Pages from a Notebook
By Jean Godden
A group of us -- former Seattle City Councilmembers -- met with Mayor Jenny Durkan on a recent rainy weekday. Mayor Durkan said the meeting was "off the record." But she didn't use that key phrase until we had donned our raincoats and were walking out the door.
As anyone who has made a living covering City Hall knows, the words "off the record" need to come before, not after, the fact. Perhaps I was taking unfair advantage of the mayor by wearing two hats: as a former Seattle councilmember and, presently, as a columnist for Westside Seattle (think community papers from Ballard to Burien).
To be honest: I didn't mean to blindside the mayor, although I was openly carrying a weapon: my reporter's notebook. And I was, as always, taking random notes. My note-taking practice -- some call it a neurotic addiction -- has landed me in trouble in the past.
When I was a councilmember, I always took notes during public hearings, even when commenters were wildly off topic (like calling us "Nazis") or when commentators veered into predictable soak-the-rich rhetoric.
While I was busy taking notes for future review, my fellow councilmembers had other ways of passing lengthy public hearings. Some councilmembers (names withheld to protect the guilty) stole time to catch up on emails, write thank-you notes and check scores during Mariners' games.
One councilmember used lulls in public comment time to add chapters to his soon-to-be published book. Another councilmember once proposed that he and I write alternate pages of a murder mystery. To be collegial, I contributed a couple of pages, but then decided it was too risky. (Imagine the headlines if our project had been discovered.)
But I digress. I set out to describe an encounter between former councilmembers and the new mayor. The meeting was meant as a chance to explore problems facing the city and to offer suggestions, drawing on lessons learned from past experience. Little was discussed that wasn't on everyone's list of current issues.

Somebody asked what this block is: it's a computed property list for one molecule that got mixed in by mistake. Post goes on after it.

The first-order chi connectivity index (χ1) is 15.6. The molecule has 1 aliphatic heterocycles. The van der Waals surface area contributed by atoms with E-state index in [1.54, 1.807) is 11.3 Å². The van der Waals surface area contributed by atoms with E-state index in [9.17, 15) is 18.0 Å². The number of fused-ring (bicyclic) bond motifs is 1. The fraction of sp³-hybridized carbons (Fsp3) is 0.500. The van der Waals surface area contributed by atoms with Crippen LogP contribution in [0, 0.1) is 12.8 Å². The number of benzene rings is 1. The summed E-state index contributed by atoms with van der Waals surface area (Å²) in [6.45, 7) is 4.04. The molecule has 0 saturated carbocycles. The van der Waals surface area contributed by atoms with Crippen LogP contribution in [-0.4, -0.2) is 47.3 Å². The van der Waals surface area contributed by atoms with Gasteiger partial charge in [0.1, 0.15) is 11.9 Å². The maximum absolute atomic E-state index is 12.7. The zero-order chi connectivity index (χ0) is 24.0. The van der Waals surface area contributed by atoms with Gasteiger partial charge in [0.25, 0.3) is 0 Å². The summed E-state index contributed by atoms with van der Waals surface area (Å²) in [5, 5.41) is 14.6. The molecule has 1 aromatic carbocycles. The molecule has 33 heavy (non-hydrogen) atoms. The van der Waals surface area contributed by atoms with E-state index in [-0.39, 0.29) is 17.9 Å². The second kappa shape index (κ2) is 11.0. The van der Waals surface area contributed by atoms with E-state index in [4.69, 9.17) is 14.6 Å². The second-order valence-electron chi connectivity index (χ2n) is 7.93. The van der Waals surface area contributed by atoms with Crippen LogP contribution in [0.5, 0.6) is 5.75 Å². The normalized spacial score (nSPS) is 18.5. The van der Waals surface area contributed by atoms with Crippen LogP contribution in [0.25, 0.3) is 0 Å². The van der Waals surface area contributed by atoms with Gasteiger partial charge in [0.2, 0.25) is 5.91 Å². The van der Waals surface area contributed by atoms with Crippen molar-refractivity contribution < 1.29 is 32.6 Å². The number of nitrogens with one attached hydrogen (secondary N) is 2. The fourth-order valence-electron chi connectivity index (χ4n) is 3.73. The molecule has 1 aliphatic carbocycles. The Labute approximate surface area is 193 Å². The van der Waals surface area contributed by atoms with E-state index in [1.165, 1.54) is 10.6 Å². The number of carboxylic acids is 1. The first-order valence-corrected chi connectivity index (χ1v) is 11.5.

The half dozen councilmembers touched on the city budget and the difficulty of stretching revenues to cover needed services. One councilmember pointed out that the average Seattleite earns less than $50,000 a year and has difficulty paying ever-mounting property taxes. Yet, even in the best of times, there is never enough in the city's coffers to pay for everything deemed necessary or desirable. This is doubly true when the tide of homelessness overwhelms our ability to provide. There is frustration over increasing taxes, pressing needs and scant new services.
Fortunately, there are glimmers of hope. For instance, Amazon recently set an example by voluntarily linking with Mary's Place, a homeless service provider. If only there were more instances of successful businesses teaming up to help the less fortunate.
Skipping to another topic, the mayor acknowledged the city's acute traffic problems. Mobility has become a nowhere word. Meanwhile major traffic-killing projects are underway. Ahead are the teardown of the Alaskan Way Viaduct, displacement over the massive Convention Center addition and the crush of buses soon to be routed outside the transit tunnel. It's a recipe for gridlock in a city that already has snarls, backups and constant congestion.
Add to other transportation woes the fact that Washington drivers have recently been named "fifth worst in the nation" ranked along with California, Minnesota, South Carolina and Utah. It's my own opinion -- open to argument -- that Seattle drivers are actually some of the best. What led to our "worst driver" ranking are the many newcomers, still learning how to deal with rain-soaked streets, bus-only lanes, four-way stops and impromptu diversions.
Finally, the emeritus councilmembers and the mayor talked about the opportunity gap, the educational disparity between white students and students of color. That gap, discussed, deplored and sometimes tackled, has persisted despite decades of effort. There's despair but there's also good news: That almost intractable gap has seized the mayor's full attention.
The former councilmembers -- who together represented 62 years of service -- left the mayor's office convinced that the city's 56th mayor, although faced with serious problems and challenges, has a hearty resolve. With determination and backing, she appears to have what it takes to keep Seattle moving forward. But, of course, as we know (wink, wink), that meeting was belatedly designated "off the record."